Steve Irwin educated people, leave him be

Logan Raschke, News Editor

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The People for the Ethical Treatment of Animals (PETA) criticized Steve Irwin on his birthday, Feb. 22. He would’ve been 57 if he was still alive today.

PETA tweeted in response to Google Doodle’s tribute to Irwin’s legacy, saying that his work should not be celebrated.

“#SteveIrwin was killed while harassing a ray; he dangled his baby while feeding a crocodile and wrestled wild animals who were minding their own business. Today’s #GoogleDoodle sends a dangerous, fawning message. Wild animals are entitled to be left alone in their natural habitats,” PETA said in a tweet.

Since PETA tweeted this, the internet has fired back.

Among critical tweets from users is a frequently made argument: How can PETA say Irwin’s work should be condemned while its kill rates at shelters is so high?

According to a 2015 article by the Washington Post, the PETA animal shelter in Virginia euthanized more than 80 percent of its animals in 2014, “a rate so shockingly high that Virginia lawmakers passed a bill in February—nearly unanimously—to define a private animal shelter as a place where the primary mission is to find permanent homes for animals in this life, not send them on to the next.”

In other words, in 2014, PETA’s shelter took in 3,017 animals. It euthanized 2,455 of them; that’s an 81 percent kill rate, according to the Washington Post.

In 2018, out of the 2,500 animals at PETA’s Virginia shelters, it euthanized 1,798 of them, according to its website. That’s a 72 percent kill rate for last year. These animals were “feral, sick, suffering, dying, aggressive and otherwise unadoptable,” according to PETA’s website.

PETA defends its unusually high mercy killing rate, saying “What we see on a daily basis is enough to make you lose faith in humanity … The majority of adoptable dogs are never brought through our doors—we refer them to local adoption groups and walk-in animal shelters. Most of the animals we house, rescue, find homes for or put out of their misery come from abysmal conditions, which often lead to successful prosecution and the banning of animal abusers from ever owning or abusing animals again.”

I have an important question for PETA: What does it mean by “aggressive” and “otherwise unadoptable” when they refer to the animals they mercy kill?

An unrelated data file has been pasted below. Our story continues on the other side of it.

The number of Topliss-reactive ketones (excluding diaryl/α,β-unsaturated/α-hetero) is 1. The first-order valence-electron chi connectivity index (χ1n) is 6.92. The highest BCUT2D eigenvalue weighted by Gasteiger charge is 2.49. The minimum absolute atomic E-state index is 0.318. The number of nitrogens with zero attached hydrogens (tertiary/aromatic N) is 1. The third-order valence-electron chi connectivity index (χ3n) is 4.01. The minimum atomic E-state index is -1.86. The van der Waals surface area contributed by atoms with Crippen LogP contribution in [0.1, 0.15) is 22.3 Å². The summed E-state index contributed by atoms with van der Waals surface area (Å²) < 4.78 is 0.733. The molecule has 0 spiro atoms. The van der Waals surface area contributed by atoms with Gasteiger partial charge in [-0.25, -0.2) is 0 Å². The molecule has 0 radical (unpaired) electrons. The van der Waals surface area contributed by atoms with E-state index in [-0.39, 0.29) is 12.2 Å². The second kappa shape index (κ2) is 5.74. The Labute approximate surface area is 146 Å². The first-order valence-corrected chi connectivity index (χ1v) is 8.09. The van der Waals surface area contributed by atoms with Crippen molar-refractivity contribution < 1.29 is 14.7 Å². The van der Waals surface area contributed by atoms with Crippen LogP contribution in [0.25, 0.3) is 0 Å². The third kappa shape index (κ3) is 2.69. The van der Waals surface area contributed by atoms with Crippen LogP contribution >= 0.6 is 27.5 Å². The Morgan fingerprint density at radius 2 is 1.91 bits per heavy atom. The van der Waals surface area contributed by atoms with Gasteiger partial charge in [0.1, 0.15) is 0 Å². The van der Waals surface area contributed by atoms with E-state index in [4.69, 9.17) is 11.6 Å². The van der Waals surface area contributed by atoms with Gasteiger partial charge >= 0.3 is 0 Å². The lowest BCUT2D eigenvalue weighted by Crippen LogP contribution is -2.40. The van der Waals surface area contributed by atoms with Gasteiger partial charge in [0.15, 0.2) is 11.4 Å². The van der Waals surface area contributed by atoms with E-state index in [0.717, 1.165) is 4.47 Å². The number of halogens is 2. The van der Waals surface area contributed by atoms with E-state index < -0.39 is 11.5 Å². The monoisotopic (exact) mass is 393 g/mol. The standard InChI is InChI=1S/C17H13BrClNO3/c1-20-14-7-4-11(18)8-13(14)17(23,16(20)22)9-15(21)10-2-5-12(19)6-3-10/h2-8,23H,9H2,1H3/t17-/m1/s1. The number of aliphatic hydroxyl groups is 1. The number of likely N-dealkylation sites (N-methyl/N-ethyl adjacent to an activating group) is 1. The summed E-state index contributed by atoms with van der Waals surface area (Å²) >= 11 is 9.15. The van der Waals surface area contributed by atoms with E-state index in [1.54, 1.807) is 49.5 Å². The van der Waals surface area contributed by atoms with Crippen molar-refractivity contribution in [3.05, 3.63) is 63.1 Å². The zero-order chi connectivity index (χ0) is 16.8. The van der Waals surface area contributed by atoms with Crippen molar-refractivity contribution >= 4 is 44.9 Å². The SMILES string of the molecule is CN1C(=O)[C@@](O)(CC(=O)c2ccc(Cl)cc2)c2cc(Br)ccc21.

I just want them to be more specific when they use these words.

Just because an animal is “aggressive” doesn’t mean PETA should euthanize it immediately. These animals can still be trained, and I’m sure part of the reason why they’re initially aggressive is because of the abuse humans have put them through. And “otherwise unadoptable”? Well, I just have no idea what that means. When an organization’s kill rate is so high, I want to know specifically why—I don’t want to hear wishy washy words like “otherwise unadoptable.”

So where does Irwin come in?

Well, Irwin was an animal conservationist. He educated millions of people on exotic animals, and many of us grew up watching him.

Yes, he did invade these exotic animals’ territories, but did he harm the animals? No. He frightened them at best, and sometimes these animals would literally bite back.

Even still, Irwin was always honest with his audience. If he got injured by an animal, he said it wasn’t the animal’s fault—it was his for not being more alert.

I guess in a nutshell, if you’re going to disregard a wildly influential man’s legacy, have better reasons for doing so.

PETA, according to its tweets, doesn’t agree with Irwin’s legacy because he took animals out of their environments momentarily.

Instead of dragging a dead animal conservationist’s name through the mud, think about all the good he really did for the world and for animals.

He educated the world so that it would love animals, not kill them. I would think PETA would be happy about that, considering its mission, but I guess it’s not.

Logan Raschke is a junior journalism major. She can be reached at 581-2812 or at [email protected].